Somewhere in between a lot happened, apparently. I escaped to the Derbyshire countryside, and even flew across to America, leaving me with seriously depleted funds (new handbag, anyone? And Sephora is a dangerous place...).
I decided, a little bit too late, that I wasn't to make gifts for people - however it is definitely my plan for next year. Hopefully by this time next year, I can be like Mina Philipp and have churned out about 40 pairs of socks in a year!
Since I got back from America, I've stormed through two pairs of socks for people for Christmas, made a huge batch of honeycomb, made two slabs of fudge for my closest friends, as always finding the time to knock out some Orange and Cardamom biscuits for the family.
I think throughout next year, I really want to put the emphasis on making more things for people. I've been discussing it over the last few weeks with people, to test the waters, because theres always that worry (of mine) that people will think I'm being cheap or something. Turns out no, the general consensus is that my friends think hand-made gifts are sweet and thoughtful (which is what I was aiming for...) and also, it makes me think hard about who the people are I'm making things for, because I always go a bit mad and overboard at this time of year.
So, if you're my friend, you're probably getting handknit socks sometime between now and Christmas 2016... Please subtly drop into conversation your foot size.
Also, please excuse the extreme close-up (don't judge my knitting too closely!) - as these are a gift for someone for Christmas, who may or may not read my blog, I'm not sure! I'm obsessed with the 'eye of the partridge' heel that I picked up in the Hermione's Every Day Sock pattern - and have knit it on every pair of socks recently. I think it's 100% more beautiful than the slip stitch heel I usually favour!
My dad is a walker. Not a fair-weather stroller, a rambler nor a hiker - a walker. Most weekends, he puts on his walking shoes and disappears for a few hours - generally spending his time traversing the South Downs. Luckily, we live just over an hours drive away from some of the most gorgeous, dare I say it, quintessentially English, countryside. Think rolling green hills leading down to the glittering English Channel. On an early Autumn day, theres few places better to be than being swept backwards with the wind, cheeks rosy and an amazing view to reward you for a steep walk.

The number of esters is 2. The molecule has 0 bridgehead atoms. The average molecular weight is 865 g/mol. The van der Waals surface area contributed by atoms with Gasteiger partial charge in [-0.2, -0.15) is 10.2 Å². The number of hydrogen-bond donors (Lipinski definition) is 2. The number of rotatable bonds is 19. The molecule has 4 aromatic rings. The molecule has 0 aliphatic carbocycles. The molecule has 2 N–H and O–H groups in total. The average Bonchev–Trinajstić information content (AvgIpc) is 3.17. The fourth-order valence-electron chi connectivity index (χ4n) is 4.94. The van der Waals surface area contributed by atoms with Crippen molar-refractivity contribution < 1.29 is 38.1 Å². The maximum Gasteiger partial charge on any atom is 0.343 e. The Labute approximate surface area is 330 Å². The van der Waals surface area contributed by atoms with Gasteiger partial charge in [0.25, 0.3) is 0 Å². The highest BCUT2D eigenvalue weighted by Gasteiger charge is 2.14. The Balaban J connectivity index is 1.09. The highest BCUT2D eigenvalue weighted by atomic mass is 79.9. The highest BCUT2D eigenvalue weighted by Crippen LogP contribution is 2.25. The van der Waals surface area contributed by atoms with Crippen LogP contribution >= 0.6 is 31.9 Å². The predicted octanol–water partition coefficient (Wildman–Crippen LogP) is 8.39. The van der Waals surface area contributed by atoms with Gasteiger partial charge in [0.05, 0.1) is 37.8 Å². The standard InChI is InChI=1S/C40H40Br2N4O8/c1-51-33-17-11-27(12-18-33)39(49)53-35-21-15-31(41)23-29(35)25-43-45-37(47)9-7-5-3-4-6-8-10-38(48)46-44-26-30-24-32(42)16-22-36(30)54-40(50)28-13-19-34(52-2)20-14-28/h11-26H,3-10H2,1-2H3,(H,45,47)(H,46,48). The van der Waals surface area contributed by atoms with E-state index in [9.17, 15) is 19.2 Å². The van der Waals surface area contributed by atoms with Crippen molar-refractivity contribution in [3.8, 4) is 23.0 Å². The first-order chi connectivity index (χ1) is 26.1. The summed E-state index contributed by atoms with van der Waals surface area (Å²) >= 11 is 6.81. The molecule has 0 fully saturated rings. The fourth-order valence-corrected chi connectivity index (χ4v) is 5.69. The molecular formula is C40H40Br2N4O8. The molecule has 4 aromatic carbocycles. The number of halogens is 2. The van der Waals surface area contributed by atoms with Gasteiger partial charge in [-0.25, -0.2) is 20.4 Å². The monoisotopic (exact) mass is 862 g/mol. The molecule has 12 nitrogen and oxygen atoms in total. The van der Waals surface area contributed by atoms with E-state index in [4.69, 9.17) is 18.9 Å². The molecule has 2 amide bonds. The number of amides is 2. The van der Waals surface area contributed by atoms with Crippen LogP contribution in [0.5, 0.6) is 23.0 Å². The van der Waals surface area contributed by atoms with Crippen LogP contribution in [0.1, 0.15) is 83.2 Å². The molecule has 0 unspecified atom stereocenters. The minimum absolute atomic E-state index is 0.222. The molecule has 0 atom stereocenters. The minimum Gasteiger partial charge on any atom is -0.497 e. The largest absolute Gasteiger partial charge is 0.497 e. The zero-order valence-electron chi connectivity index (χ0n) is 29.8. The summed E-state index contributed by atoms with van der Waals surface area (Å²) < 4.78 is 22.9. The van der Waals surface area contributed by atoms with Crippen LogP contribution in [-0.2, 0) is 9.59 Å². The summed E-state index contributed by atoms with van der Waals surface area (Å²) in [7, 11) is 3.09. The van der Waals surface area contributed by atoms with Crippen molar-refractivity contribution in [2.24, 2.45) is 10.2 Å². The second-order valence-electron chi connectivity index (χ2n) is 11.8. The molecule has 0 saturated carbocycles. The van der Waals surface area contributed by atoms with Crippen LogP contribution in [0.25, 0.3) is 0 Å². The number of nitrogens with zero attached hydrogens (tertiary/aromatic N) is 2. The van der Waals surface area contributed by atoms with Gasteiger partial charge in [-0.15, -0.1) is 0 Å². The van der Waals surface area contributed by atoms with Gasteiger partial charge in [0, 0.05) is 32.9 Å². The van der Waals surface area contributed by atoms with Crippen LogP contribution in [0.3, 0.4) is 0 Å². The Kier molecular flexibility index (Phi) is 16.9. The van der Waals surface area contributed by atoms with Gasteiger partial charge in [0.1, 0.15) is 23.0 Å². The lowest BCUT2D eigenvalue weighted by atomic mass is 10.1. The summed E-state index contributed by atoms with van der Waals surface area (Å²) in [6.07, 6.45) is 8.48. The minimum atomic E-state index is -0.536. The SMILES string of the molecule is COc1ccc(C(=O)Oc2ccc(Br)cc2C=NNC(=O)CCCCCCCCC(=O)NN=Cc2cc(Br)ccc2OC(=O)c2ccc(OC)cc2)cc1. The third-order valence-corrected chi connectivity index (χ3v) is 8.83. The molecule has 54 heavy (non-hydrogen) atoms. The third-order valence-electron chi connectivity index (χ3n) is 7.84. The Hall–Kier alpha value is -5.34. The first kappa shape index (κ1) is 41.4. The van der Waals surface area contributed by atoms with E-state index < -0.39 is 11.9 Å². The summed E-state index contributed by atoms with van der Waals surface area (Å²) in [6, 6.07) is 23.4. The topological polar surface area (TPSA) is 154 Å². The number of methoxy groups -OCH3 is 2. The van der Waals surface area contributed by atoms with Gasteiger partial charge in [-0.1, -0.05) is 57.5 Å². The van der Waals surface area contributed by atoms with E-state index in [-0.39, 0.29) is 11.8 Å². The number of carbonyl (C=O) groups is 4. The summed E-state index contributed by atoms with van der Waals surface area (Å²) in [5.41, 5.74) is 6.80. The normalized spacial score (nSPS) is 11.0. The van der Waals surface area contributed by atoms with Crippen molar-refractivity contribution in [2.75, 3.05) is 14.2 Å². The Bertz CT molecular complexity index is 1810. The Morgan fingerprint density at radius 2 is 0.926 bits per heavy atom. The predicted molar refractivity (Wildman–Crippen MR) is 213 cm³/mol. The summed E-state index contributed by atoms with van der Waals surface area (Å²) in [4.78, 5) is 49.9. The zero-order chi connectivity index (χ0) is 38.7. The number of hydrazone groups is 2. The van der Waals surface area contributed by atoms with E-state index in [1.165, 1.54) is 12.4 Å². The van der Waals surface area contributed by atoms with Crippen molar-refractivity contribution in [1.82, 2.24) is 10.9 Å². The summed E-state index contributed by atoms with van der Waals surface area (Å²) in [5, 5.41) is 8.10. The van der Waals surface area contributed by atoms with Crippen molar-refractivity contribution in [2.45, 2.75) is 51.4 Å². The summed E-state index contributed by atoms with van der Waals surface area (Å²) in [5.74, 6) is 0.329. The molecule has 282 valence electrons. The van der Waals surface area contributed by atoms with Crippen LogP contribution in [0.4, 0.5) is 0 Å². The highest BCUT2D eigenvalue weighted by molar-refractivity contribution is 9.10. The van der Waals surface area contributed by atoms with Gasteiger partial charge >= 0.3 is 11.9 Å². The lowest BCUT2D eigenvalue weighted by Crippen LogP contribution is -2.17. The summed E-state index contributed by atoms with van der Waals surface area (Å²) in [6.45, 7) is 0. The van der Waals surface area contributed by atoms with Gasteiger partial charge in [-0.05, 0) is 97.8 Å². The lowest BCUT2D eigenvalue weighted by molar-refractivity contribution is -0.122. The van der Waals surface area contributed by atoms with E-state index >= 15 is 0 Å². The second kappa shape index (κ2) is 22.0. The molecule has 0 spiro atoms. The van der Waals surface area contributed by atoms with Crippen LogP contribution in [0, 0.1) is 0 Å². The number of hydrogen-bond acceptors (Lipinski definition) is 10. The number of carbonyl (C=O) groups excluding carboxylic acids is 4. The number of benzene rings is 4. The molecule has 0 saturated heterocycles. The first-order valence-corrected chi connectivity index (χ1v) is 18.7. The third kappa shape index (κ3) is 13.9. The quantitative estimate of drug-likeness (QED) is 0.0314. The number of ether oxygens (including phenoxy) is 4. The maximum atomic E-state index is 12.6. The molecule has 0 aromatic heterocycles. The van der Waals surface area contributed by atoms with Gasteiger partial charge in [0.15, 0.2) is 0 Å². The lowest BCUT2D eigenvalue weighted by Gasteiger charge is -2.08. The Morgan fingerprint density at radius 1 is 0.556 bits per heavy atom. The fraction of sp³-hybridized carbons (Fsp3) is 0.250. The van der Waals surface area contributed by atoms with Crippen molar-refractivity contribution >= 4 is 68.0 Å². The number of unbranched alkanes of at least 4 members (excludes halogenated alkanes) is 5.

The last time we did this - a walk through Savernake forest or a drizzly September day - seemed far too long ago, so on one of the last days of the summer, my father and I set off to Alfriston for a walk. My dad does this most weekends between May and September, when the whether is fair and bright, not too hot and not too chilly; often being joined by my brothers. And until recently, I genuinely was not fit enough. In the past few years, I've lost a huge amount of weight, and grown immensely fitter in the process - however the kind of fitness you need to be able to walk up a 16% (in places!) incline is a very different one to the one that I've become in the gym.
As I said, my dad doesn't really consider it a 'walk' if its below 5 miles, and there isn't at least one hill to climb. So you have to come prepared, basically. It's really nice to have this time together - this walk was only a few weekends after my Grandmother passed away - and it was quite nice to just spend a few hours doing something that he enjoys. I'm going to make a definite point to do more of it when the weather picks up again, next year.
I also think that Alfriston is the most beautiful little village - the house pictured here is so beautiful - it reminds me of the little villages around Farnham, where I went to Uni that are really sweet, and probably cost two of my house put together. A girl can dream.. It also had the most gorgeous village green where we sat and munched sandwiches and drank cans of Fanta, watching whilst a family ate cream tea and scones with Champagne on deckchairs. How very British...